Substrate 343, is preferably made of a thin flexible material, such as MYLAR®, polyamide, paper or the like for a purpose described in detail below. By way of example only, a preferred substrate thickness may be approximately 0.008″ thereby permitting the substrate to be shaped. Substrate 343 is initially die-cut, preferably in a trapezoidal configuration best shown in
Sensor 337 generates a detection zone 400 (
Sensor 337 need not have a three-dimensional structure such as described herein. Sensor 337 may be flat, for example mounted on a flat substrate 343 having conductors 339, 341 deposited on the flat substrate 343.
Forms of user input devices other than the touchless proximity detector 49 may be used. By way of example, a simple momentary contact switch (not shown) located at a suitable position on dispenser housing 11 could be used to sense a user's request for dispensing of a length of sheet material. As is known, a contact switch generates an output responsive to being pushed by a user.
The structure and operation of exemplary proximity detector apparatus 49 and control apparatus 50 will now be described in connection with
Turning first to the block diagram of
Turning first to
Regulated power supply apparatus 47 receives the 6V electrical power from the batteries at connector P1 and converts the voltage to 3.3V DC of regulated power output which is supplied to the remaining circuitry (except for the motor drive circuit) at the point represented by reference number 575. Regulated power supply apparatus 47 is actually connected to the points labeled 3.3V throughout
Referring next to
Referring further to
A further input to micro-controller 511 is provided by a sheet material length selecting circuit 517 which includes connector P3 used to receive jumpers (not shown). Pins 2 and 6 of P3 are normally held to a logical “low” read by the instructions in micro-controller 511 as a 12-inch towel length. Pin 4 of P3 is held “high” by pin 19 of micro-controller 511. When a jumper is used to connect either pin 2 or pin 6 to pin 4 of connector P3, micro-controller 511 interprets these jumper settings as 10-inch and 14-inch towel lengths respectively.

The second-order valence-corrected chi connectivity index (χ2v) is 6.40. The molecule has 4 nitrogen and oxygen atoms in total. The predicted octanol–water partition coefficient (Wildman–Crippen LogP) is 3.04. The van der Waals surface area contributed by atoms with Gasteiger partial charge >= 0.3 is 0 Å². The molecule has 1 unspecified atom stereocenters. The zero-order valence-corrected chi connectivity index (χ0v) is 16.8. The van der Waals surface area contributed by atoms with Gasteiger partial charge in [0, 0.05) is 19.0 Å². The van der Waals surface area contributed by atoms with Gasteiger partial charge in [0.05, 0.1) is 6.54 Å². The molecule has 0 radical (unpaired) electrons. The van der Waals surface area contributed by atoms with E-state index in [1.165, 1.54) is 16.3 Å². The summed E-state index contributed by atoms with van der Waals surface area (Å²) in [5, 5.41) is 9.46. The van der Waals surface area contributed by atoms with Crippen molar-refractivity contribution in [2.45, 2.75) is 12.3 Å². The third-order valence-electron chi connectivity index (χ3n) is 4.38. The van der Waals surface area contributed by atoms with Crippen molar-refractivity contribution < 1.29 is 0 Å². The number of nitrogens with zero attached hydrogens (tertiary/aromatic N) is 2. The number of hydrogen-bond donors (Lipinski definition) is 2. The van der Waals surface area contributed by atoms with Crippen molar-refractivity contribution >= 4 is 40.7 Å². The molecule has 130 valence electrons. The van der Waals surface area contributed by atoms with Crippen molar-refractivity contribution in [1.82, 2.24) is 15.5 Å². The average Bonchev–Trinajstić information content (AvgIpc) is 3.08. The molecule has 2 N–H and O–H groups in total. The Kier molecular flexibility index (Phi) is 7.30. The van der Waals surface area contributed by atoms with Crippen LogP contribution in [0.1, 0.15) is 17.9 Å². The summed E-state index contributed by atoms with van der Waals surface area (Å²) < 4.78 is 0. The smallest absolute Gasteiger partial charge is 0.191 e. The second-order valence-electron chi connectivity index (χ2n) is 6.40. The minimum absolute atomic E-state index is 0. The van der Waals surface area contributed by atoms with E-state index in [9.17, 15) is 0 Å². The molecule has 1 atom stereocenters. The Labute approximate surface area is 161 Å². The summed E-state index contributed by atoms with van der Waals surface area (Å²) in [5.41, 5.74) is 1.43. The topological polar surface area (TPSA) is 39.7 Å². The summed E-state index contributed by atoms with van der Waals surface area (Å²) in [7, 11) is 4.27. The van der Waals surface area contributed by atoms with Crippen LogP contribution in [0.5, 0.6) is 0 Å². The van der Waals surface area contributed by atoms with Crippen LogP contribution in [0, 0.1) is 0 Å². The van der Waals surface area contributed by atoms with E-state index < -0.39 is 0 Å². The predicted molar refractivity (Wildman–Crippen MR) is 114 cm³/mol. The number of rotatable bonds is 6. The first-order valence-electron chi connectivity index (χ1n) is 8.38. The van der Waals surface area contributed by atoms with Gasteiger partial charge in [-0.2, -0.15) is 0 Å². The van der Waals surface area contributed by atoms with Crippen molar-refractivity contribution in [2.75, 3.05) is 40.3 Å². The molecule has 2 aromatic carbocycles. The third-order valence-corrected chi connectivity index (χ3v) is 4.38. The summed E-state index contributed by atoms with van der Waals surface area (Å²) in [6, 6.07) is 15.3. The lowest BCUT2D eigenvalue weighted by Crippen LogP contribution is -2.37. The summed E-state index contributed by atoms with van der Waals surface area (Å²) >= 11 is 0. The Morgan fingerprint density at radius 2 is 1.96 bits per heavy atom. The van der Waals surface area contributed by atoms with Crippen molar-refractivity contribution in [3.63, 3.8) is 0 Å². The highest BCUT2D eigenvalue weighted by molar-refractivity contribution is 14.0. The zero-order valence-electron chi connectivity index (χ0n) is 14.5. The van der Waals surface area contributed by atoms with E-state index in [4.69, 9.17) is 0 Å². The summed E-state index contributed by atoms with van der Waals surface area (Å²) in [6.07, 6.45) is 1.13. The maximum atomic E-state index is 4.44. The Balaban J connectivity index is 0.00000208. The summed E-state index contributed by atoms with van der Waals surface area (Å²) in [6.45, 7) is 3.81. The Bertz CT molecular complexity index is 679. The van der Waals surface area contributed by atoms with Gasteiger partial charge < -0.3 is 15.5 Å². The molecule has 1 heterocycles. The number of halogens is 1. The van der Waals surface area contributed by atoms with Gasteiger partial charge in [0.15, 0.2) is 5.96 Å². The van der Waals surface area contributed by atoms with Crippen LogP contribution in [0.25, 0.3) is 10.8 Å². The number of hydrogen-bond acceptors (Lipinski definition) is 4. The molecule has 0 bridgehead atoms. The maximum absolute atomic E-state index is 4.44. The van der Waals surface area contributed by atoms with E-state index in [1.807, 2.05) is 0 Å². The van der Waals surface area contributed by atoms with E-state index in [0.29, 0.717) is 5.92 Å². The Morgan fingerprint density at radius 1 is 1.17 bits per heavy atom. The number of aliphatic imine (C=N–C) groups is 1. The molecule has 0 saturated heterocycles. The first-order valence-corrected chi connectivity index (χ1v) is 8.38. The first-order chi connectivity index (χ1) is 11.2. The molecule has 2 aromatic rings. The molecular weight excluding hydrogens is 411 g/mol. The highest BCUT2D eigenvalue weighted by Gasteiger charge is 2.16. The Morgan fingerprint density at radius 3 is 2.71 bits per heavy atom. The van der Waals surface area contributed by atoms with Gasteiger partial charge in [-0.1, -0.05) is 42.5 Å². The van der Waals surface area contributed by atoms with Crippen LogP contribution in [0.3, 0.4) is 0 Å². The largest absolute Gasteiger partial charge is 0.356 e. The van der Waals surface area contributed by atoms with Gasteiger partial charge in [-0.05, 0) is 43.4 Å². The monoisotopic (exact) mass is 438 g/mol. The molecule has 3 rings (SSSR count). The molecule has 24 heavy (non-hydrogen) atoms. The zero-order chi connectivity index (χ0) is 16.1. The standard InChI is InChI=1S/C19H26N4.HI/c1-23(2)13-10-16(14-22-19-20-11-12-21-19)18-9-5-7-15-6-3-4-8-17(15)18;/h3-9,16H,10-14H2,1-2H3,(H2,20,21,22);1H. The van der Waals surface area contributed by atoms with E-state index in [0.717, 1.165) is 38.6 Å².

The logic of control apparatus 50 will be now be described with reference to the flow diagrams of
Referring then to
Y d =N d ·f c /f d
The symbol Yd is used to represent both the stream of count values as well as each individual count in the stream. Stream of detector counts Yd is also later referred to as the output signal.
For example, if the frequency fd of divider output signal 577 is 1.5 kHz, with a clock frequency fc of 1 MHz and a value of Nd of 135, the value of a detector count Yd=135·1,000,000/1,500=90,000. The stream of values Yd has a new value every Nd/fd seconds.
Stream of detector counts Yd is input to two digital low-pass filters, a detector low-pass filter 607 and a baseline low-pass filter 609. Each digital low pass filter 607, 609 is in the form of firmware residing in micro-controller 511.
Each of low-pass filters 607, 609 operates as follows: During start-up, the initial low-pass filter output value is set as the initial input value of stream of detector counts Yd. In the embodiment described, the symbol F generally represents the low-pass filter output value and the symbol Fi represents the value of F during any cycle “i” and Fi+1 is the value of F during the following cycle. Thereafter, for each new value of Yd, low-pass filter output value F is a stream of values determined as follows: